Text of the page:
By Steve Weinstein
By Bryan Bierman
By Lindsey Rhoades
By Chaz Kangas
By Ben Westhoff and Sarah Purkrabek
By Jena Ardell
By Jesse Sendejas Jr.
By Katherine Turman
It also happens to be, if not a great Meat Puppets record, then at least a pretty good one. Curt has been touting Knees as of a piece with his band's much-fetishized 1980s SST output, which established the sun-baked Arizonian trio as the biggestand most adventurous, if not exactly the most musically adeptbunch of weirdos on a label packed to the gills with 'em. In truth, the new record skews more traditional, spurning all traces of the Puppets' early punk (as expected) or more recent heavy-metal (thank God) proclivities in favor of a jangly, quasi-rootsy, pleasantly sloppy approach.
So the highlights are subtlerCurt's strangled guitar leads on "Vultures," Cris's bucolic guitjo plucking on "Tiny Kingdom," the brothers' vaporous vocal harmonies on "Disappear"but also more tuneful. As a lyricist, Curt remains impressively impressionistic, fashioning evocative portraits out of seemingly random imagesice on fire, crap on shoes, a trip to the, um, mallthough his delivery is thoroughly deadpan, practically deflated. In playing it straight, however, the Pups emphasize their abilities as skilled synthesists rather than merely falling back on their rep as inspired eccentrics, suggesting a band that, though grounded, has yet to plateau.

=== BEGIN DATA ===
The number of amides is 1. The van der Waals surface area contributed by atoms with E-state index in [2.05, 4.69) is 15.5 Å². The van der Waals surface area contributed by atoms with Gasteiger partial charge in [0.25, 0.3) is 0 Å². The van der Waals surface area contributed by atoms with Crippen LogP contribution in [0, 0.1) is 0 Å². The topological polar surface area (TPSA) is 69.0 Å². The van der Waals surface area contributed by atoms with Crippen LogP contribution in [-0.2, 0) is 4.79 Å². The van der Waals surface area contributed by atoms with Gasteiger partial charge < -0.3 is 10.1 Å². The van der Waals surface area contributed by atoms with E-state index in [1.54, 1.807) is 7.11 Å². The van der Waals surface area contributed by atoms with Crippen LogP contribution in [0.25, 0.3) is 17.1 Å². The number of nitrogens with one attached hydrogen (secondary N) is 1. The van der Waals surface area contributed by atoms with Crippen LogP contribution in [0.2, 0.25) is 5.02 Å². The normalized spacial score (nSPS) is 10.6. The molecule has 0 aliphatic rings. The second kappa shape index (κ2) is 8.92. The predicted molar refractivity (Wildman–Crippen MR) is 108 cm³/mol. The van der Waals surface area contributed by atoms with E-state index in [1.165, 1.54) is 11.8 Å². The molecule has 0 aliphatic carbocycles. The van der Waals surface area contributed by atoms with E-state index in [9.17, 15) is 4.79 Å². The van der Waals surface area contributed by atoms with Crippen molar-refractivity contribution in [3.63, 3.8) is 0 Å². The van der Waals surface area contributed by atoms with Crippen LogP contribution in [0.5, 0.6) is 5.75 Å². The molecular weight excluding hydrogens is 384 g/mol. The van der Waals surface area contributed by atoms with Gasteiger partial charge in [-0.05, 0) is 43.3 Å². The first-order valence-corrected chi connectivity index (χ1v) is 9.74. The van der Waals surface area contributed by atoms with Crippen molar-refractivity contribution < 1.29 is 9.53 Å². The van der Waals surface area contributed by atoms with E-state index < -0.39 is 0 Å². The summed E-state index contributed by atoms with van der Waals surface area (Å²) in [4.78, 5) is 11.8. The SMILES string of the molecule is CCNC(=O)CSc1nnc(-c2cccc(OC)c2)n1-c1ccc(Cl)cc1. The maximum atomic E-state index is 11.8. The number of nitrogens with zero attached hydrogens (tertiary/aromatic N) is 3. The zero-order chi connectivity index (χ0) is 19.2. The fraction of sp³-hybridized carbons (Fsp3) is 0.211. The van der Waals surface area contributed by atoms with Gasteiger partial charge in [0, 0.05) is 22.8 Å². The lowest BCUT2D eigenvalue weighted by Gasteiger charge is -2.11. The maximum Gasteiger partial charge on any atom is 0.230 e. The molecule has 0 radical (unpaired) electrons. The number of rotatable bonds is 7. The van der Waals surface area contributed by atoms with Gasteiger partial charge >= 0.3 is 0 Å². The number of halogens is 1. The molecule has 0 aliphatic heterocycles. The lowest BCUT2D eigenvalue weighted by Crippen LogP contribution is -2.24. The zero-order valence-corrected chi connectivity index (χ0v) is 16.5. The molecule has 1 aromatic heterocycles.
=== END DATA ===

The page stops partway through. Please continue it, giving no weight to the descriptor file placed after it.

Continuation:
The Meat Puppets play the Knitting Factory August 29-30, knittingfactory.com